Through a mix of barren trees outside Dana Battison’s central city office, she can see an empty plot at the corner of Garth Avenue and Sexton Road in the First Ward. This spring when the leaves return, a grocery store, retail shops and apartments should begin to sprout from the vacant lot.
If construction goes as planned, Battison said, the view from her office in about a year will show a rejuvenated part of Columbia that’s now notorious for crime and drug problems. She envisions a community coming together, with residents sitting on their porches and people walking to the grocery store and shops and talking to children.
“I hope to really see people come out and take pride in their community,” said Battison, the executive director of Covenant Community Development Corp., the project’s developer. “I want to have it be the sense that this is our community, and we’re not just the place where the drug deals go down in Columbia.”
The development, with an ALPS grocery store, 4,800 square feet of retail space and seven apartments, will be funded by a $1.2 million bank loan and $2.4 million in donations, grants and tax credits. When completed, it will take up only one corner of the central city. Yet those involved think it could be the start of real change in the neighborhood.
It begins with the apartment program. Families with at least one working parent can apply to live in one of the new units for up to two years. During their stay, the Covenant CDC will help find them a house. In return, the parents must enroll in a monthly class, in management, budgeting or reading, for example, and put $200 a month into savings, Battison said. When they leave the apartment, the Covenant CDC will match or double the family’s savings.
The concept represents a new trend in holistic approaches to helping a family combat poverty, Battison said.
“The encouragement is to help the family break the cycle of generational poverty,” she said. “It’s really a lifestyle change.”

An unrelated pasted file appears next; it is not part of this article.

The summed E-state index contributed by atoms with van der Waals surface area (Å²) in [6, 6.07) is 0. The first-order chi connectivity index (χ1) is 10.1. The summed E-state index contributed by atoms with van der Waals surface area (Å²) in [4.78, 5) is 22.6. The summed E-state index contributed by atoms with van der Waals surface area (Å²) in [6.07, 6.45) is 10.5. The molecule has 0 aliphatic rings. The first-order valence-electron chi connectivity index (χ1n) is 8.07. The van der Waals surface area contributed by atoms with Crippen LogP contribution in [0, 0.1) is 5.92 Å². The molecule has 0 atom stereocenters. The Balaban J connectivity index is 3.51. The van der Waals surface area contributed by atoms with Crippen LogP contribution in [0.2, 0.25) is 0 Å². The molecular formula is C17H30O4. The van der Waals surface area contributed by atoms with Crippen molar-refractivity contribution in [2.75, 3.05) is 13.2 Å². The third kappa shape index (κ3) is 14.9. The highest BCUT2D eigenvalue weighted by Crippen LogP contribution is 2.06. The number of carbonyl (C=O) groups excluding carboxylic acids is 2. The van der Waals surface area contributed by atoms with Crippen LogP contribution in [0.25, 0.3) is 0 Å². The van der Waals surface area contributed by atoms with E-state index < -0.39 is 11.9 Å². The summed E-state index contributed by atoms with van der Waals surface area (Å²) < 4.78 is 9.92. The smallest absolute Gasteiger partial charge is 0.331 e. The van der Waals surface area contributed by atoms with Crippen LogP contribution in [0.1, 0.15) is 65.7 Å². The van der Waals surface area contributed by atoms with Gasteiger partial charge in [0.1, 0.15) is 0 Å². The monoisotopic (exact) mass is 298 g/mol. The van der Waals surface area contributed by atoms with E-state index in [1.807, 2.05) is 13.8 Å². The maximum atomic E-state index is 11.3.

Application guidelines have not yet been finalized. But Battison said that to be eligible, families will have to earn less than the low-income level defined by the U.S. Department of Housing and Urban Development. That level in Columbia for a family of four is currently $49,600, according to HUD.
The apartments, five of which are above the retail space and two next to the grocery store, will rent for about $800 a month, including utilities. Battison said the rent for the 1,000- to 1,200-square-feet apartments are on the low end compared to similar units in the area.
Below the five apartments on Garth Avenue will be four or five retail shops, which could potentially include a hair salon and an Afro-centric gift boutique selling faith-based gift items, books and accessories. Another commercial possibility is a storefront location for Captain Cream, a mobile ice cream vendor.
“I know the need for there to be businesses over there,” said Robert Leach, owner of Captain Cream.
Leach, who lived in the First Ward for 10 years, must wait for the formation of a committee to review new-business applications to learn whether he will open a new Captain Cream.
He said the development has the potential to promote economic change in the area. “Once someone sees someone else come and be successful, they will come,” he said.
Leach said the only reservation he has about opening a new business is a fear that people would be reluctant to shop in the area because of its reputation. However, it’s not enough to deter him; one of the tenets of the development is a commitment to hiring workers from the community. Leach said he would hire high school and college students who are “strictly from the area.”
“The importance of that is to show the community that I care,” said Leach.
Ed Bailey, a Covenant CDC board member, said this part of Columbia hasn’t seen much new development in 40 years and that the Covenant project offers a “golden opportunity” for change in the area.
“This is a well-established neighborhood that has streets that are suitable for the 1950s,” Bailey said. “Everything must improve.”
Despite the optimism of people like Leach and Bailey, the project has been the subject of contentious debate since it was first discussed several years ago. Some central city residents opposed the development, arguing that it would become a magnet for crime. Others questioned whether the narrow streets could handle the extra traffic from large trucks carrying produce and goods to the grocery store.
Still others, such as Donna Cullimore, who lives across from the grocery store site, told the City Council in September that, in the past, poor drainage has led to excessive flooding in the area after heavy rainstorms.
Then, while the council was deliberating for a final vote, First Ward councilwoman Almeta Crayton, a project supporter, voted against the development, saying she felt threatened by community activist John Clark, who opposed the plan and urged Clayton to do so as well.
Nonetheless, the council approved the project in October. But the extended debate delayed construction, which was scheduled to begin in December. The weather further delayed the groundbreaking, which is now not expected to happen until spring, Battison said.